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Face of US caregivers is growing older

Seniors are caring for other seniors more frequently

Caregiver Warren Manchess, 74, said he “hit it off pretty well’’ with Paul Gregoline, 92. Gregoline has Alzheimer’s disease.

Darron Cummings/Associated Press/file 2013

Caregiver Warren Manchess, 74, said he “hit it off pretty well’’ with Paul Gregoline, 92. Gregoline has Alzheimer’s disease.

NOBLESVILLE, Ind. — Paul Gregoline lies in bed, awaiting the helper who will get him up, bathed and groomed. He is 92 years old, has Alzheimer’s disease, and needs a hand with nearly every task the day brings. When the aide arrives, though, he doesn’t look so different from the client himself — bald and bespectacled.

‘‘Just a couple of old geezers,’’ jokes Warren Manchess, the 74-year-old caregiver.

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As demand for senior services provided by nurses’ aides, home health aides, and other such workers grows with the aging of baby boomers, so are those professions’ employment of other seniors. The new face of America’s network of caregivers is increasingly wrinkled.

Among the overall population of direct-care workers, 29 percent are projected to be 55 or older by 2018, up from 22 percent a decade earlier, according to an analysis by the Paraprofessional Healthcare Institute, or PHI, a New York-based nonprofit advocating for workers caring for the country’s elderly and disabled. In some segments of the workforce, including personal and home care aides, those 55 and older are the largest single age demographic.

‘‘I think people are surprised that this workforce is as old as it is,’’ said Abby Marquand, a researcher at PHI. ‘‘There’s often people who have chronic disease themselves who have to muster up the energy to perform these really physically taxing caregiving needs.’’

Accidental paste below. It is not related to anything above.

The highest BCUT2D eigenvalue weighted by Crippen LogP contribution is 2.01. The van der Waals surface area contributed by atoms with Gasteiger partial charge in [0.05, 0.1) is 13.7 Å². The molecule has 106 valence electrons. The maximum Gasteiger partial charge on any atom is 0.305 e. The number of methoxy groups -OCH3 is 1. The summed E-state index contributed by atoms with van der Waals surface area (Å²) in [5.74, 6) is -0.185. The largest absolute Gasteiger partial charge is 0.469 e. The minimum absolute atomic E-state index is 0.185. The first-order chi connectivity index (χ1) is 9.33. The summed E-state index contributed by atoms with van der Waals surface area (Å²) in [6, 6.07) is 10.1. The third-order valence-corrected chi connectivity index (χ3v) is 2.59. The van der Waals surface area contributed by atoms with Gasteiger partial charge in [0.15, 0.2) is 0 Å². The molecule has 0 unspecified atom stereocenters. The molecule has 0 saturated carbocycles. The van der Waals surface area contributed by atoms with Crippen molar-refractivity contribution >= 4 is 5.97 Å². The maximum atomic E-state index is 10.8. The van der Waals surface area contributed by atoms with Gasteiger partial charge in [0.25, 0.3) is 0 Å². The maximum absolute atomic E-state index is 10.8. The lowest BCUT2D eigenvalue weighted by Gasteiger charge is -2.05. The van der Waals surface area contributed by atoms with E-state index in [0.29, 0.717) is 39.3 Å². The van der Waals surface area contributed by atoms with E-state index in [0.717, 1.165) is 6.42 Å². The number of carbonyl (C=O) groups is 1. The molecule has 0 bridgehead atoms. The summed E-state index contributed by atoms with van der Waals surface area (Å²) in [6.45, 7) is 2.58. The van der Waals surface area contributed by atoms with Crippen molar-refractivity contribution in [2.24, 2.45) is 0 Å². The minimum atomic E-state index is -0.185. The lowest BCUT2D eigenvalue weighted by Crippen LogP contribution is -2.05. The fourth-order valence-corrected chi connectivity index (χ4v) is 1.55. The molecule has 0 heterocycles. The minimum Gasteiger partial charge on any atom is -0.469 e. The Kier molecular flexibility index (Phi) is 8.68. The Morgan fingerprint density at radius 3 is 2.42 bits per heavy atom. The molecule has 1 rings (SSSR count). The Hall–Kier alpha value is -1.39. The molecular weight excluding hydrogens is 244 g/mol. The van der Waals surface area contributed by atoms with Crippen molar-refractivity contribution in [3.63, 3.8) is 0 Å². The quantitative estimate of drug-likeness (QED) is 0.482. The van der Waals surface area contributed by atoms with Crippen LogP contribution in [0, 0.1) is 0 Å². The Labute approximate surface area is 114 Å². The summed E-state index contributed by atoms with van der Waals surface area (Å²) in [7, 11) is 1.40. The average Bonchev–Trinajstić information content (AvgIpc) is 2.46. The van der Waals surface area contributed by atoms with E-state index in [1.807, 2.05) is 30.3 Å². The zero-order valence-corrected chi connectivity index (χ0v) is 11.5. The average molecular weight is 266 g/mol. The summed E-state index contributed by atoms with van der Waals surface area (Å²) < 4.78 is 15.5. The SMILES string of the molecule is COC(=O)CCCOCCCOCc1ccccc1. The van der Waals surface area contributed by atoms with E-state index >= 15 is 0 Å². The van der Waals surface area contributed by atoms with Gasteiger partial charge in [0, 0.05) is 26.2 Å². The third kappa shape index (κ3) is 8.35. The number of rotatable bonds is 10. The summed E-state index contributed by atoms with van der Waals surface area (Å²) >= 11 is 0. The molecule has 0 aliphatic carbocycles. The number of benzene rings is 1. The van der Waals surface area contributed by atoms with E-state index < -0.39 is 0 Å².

Manchess came out of retirement to work for Home Instead Senior Care after caring for his mother-in-law, who also had Alzheimer’s and whom he regarded as his hero. The experience, though taxing, inspired his new career.

Three days a week, he arrives at Gregoline’s house, giving the retired electrician’s wife a needed break. He carefully shaves and dresses his client, prepares breakfast and lunch, cleans the house, and quickly remedies any accidents. He does the laundry and swaddles Gregoline in a warm towel from the dryer, reads him the sports page to keep him updated on his beloved Bears, and sometimes pulls out dominoes or puzzles to pass the time.

Manchess has worked for Gregoline for about a year, and the men are at ease around each other. Past aides to Gregoline have been in their 20s, but Manchess says he thinks his age is an asset.

‘‘Age can be an advantage,’’ he said, pointing to the common conversation points and life experience, including his own health troubles and aches and pains that can come with age. ‘‘We hit it off pretty well. Maybe I didn’t seem to be too much out of the ordinary.’’

Around the country, senior service agencies are seeing a burgeoning share of older workers. About one-third of Home Instead’s 65,000 caregivers are over 60. Visiting Angels, another in-home care provider, says about 30 percent of its workers are over 50. And at least one network, Seniors Helping Seniors, is built entirely on the model of hiring older caregivers.

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